In this paper, we electrophysiologically, morphologically, and behaviorally demonstrated that one of the TTX analogs, 5,6,11-trideoxyTTX, is an odorant for grass puffers, T. alboplumbeus. A previous behavioral study reported that TTX attracts male grass puffers during the spawning period10. TTX also attracted juvenile tiger puffers regardless of sex11,12,13, and this attraction effect was blocked by nose ablation11. However, TTX did not induce any EOG responses in our study. Previous studies used crude TTX extracted from the wild-caught tiger puffer ovary or liver11. The original TTX extraction method used in previous studies reported that their crude TTX from pear puffer (T. vermicularis) ovaries contained both TTX and TTX analogs, including 5,6,11-trideoxyTTX, 4-epi TTX, and 4,9-anhydroTTX14. However, our electrospray ionization mass spectrometry analysis indicated that the commercially available TTX that we used in our study did not contain detectable levels of these TTX analogs (data not shown; except 4,9-anhydroTTX because both 4,9-anhydroTTX and TTX are epimerized each other in aqueous solution and are in chemical equilibrium.). Therefore, since the crude TTX extracts obtained in previous studies contain TTX analogs, we hypothesized that some of these TTX analogs might act as odorants for grass puffers and examined the effects of two types of synthesized TTX analogs (4,9-anhydroTTX and 5,6,11-trideoxyTTX). In our recordings, 5,6,11-trideoxyTTX induced an EOG response in grass puffers, but 4,9-anhydroTTX and TTX did not. In addition, the EOG amplitude of 10–5 M 5,6,11-trideoxyTTX was significantly greater than that at the same concentration of l-Arg, which is a well-known odorant for many teleosts (Fig. 3a). Furthermore, 5,6,11-trideoxyTTX induced EOG responses even at 10–8 M (Fig. 3c,d). Because the stimulation threshold of amino acids on the fish olfactory system is 10–9 M to 10–7 M15, 5,6,11-trideoxyTTX is considered to be fully capable of being an odorant for grass puffers.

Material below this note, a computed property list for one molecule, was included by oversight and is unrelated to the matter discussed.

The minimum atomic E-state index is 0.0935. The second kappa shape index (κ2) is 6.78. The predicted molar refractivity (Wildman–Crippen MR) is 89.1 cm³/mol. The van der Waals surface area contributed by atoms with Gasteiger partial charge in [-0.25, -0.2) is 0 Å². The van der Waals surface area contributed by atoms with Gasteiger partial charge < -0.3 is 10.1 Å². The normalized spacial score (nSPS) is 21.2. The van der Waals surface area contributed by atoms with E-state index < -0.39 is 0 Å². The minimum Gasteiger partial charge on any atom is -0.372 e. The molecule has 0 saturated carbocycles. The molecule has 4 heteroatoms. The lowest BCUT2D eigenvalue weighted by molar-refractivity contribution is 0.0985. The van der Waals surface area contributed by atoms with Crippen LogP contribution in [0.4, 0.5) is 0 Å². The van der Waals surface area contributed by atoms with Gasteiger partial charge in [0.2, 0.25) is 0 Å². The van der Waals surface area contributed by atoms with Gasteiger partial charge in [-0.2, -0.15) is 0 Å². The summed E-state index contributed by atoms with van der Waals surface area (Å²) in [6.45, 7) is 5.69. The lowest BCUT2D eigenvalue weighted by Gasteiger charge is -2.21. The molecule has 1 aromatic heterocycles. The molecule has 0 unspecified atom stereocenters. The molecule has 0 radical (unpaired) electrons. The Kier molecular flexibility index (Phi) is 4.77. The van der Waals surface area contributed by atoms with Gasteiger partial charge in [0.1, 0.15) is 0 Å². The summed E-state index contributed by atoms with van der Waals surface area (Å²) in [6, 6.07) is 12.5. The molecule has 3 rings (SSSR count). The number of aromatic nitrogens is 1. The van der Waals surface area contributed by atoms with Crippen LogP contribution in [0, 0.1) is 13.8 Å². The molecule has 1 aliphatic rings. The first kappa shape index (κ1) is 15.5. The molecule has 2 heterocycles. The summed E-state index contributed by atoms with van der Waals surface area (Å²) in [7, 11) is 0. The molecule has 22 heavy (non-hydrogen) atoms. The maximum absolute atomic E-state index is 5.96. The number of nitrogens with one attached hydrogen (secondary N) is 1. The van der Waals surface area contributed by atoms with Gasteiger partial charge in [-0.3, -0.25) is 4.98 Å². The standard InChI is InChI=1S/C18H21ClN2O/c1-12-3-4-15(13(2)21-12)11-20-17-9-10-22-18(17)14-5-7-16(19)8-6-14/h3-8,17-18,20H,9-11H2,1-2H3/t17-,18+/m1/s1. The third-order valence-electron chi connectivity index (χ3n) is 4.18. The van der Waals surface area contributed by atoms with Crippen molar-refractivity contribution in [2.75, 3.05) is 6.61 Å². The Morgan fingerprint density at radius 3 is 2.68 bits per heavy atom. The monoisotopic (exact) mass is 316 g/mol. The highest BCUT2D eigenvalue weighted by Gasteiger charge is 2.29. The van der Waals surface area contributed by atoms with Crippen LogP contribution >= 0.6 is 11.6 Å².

5,6,11-trideoxyTTX elicits chemotaxis of grass puffers. In response to 5,6,11-trideoxyTTX administration to one side of the aquarium, grass puffers were attracted to the administered side and showed the behavior of slowing down and swimming in that area. Our preliminary dye diffusion test estimated that the grass puffers could recognize 5,6,11-trideoxyTTX ranging 2 × 10–8 to 1 × 10–5 M within 2 min after administration (see “Materials and methods”). These estimated 5,6,11-trideoxyTTX concentrations correspond to the threshold concentration of the EOG response, although the concentration is much higher than those of the previous behavioral studies. Mature male grass puffers were attracted to 1.5 × 10–11 M crude TTX extract10. Male and female juvenile tiger puffers could also recognize 3.7 × 10–913 and 2.6 × 10–8 M11 of crude TTX extract, respectively. In these studies, they started their “choice” experiments after diffusion of TTX from agar or gelatin on one side of the Y-maze aquarium. They then examined which side of the Y-maze aquarium the pufferfish swam in. Alternatively, TTX analogs other than 5,6,11-trideoxyTTX may also be involved in chemoreception synergistically. For example, female sex pheromones in moths usually consist of multicomponent blends of five to six hydrocarbons, including unbranched fatty acids, alcohols, acetates, or aldehydes in particular combinations and ratios16. These differences seem to contribute to effective TTX concentrations in previous studies and that of 5,6,11-trideoxyTTX in our study.